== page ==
New CPR Method | Medical News and Health Information
New CPR Method
(Ivanhoe Newswire) — According to the American Heart Association, emergency medical services (EMS) in the United States treat nearly 300,000 cardiac arrest cases a year that occur outside the hospital. Less than eight percent survive. However a new study has discovered that a shorter pause in CPR just before a defibrillator delivers an electric shock to a cardiac arrest victim’s heart drastically increases survival.
The researchers found the odds of surviving until released from the hospital were much lower for patients whose rescuers paused CPR for 20 seconds or more before delivering a shock, known as the pre-shock pause, and for patients whose rescuers paused CPR before and after defibrillation, known as the peri-shock pause for 40 seconds or more, compared to patients with a pre-shock pause of less than 10 seconds and a peri-shock pause of less than 20 seconds.
‘We found that if the interval between ending CPR and delivering a shock was over 20 seconds, the chance of a patient surviving was 53 percent less than if that interval was less than 10 seconds,’ Sheldon Cheskes, M.D., principal investigator of the study and assistant professor of emergency medicine at the University of Toronto was quoted saying. ‘Interestingly there was no significant association between the time from delivering a shock to restarting CPR, known as the post-shock pause, and survival to discharge. This led us to believe that a primary driver for survival was related to the pre-shock pause interval.’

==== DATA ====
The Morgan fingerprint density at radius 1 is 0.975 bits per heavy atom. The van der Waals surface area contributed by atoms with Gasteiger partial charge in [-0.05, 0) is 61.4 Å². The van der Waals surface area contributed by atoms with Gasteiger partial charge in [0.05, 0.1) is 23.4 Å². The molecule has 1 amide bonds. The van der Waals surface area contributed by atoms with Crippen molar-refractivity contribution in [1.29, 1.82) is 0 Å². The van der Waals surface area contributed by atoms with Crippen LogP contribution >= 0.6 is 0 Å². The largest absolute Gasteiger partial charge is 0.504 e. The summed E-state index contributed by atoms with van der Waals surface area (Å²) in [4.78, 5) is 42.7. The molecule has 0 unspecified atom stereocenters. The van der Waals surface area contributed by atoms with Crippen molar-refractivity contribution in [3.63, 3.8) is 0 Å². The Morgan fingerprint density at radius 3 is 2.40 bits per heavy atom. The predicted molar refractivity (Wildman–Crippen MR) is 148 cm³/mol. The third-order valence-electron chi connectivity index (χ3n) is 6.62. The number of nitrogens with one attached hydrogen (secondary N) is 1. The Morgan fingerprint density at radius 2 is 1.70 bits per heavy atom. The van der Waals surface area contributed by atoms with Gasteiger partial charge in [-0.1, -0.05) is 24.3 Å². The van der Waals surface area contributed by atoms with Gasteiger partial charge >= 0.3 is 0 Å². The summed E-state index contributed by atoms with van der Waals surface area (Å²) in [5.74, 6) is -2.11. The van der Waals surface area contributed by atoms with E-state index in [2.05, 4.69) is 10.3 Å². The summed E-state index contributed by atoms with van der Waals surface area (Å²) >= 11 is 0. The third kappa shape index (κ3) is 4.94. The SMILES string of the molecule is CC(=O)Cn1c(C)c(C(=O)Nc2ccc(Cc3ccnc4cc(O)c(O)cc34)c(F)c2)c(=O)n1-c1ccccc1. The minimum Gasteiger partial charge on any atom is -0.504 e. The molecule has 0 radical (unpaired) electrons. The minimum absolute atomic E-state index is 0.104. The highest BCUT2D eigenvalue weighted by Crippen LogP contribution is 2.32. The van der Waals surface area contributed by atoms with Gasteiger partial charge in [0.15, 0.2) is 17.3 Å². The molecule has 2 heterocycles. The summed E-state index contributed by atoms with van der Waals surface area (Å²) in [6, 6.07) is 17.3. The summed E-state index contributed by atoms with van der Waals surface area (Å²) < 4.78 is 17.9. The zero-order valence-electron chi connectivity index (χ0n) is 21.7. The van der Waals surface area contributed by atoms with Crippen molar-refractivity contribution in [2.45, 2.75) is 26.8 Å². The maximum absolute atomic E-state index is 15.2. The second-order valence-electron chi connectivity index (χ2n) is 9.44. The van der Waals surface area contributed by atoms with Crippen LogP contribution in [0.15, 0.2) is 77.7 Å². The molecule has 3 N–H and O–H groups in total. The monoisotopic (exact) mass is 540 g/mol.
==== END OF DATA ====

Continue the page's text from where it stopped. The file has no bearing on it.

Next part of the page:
The team also found that patients with peri-shock pauses of more than 40 seconds had a 45 percent decrease in survival when compared to those who had peri-shock pauses of less than 20 seconds.
Included in the study were 815 patients who suffered a cardiac arrest. The patients were treated with either an automated external defibrillator (AED) or a manual defibrillator. Researchers believe the study findings could prompt EMS providers and defibrillator manufacturers to adopt changes likely to increase the number of successful cardiac arrest resuscitations.
SOURCE: Circulation: Journal of the American Heart Association, June 21, 2011.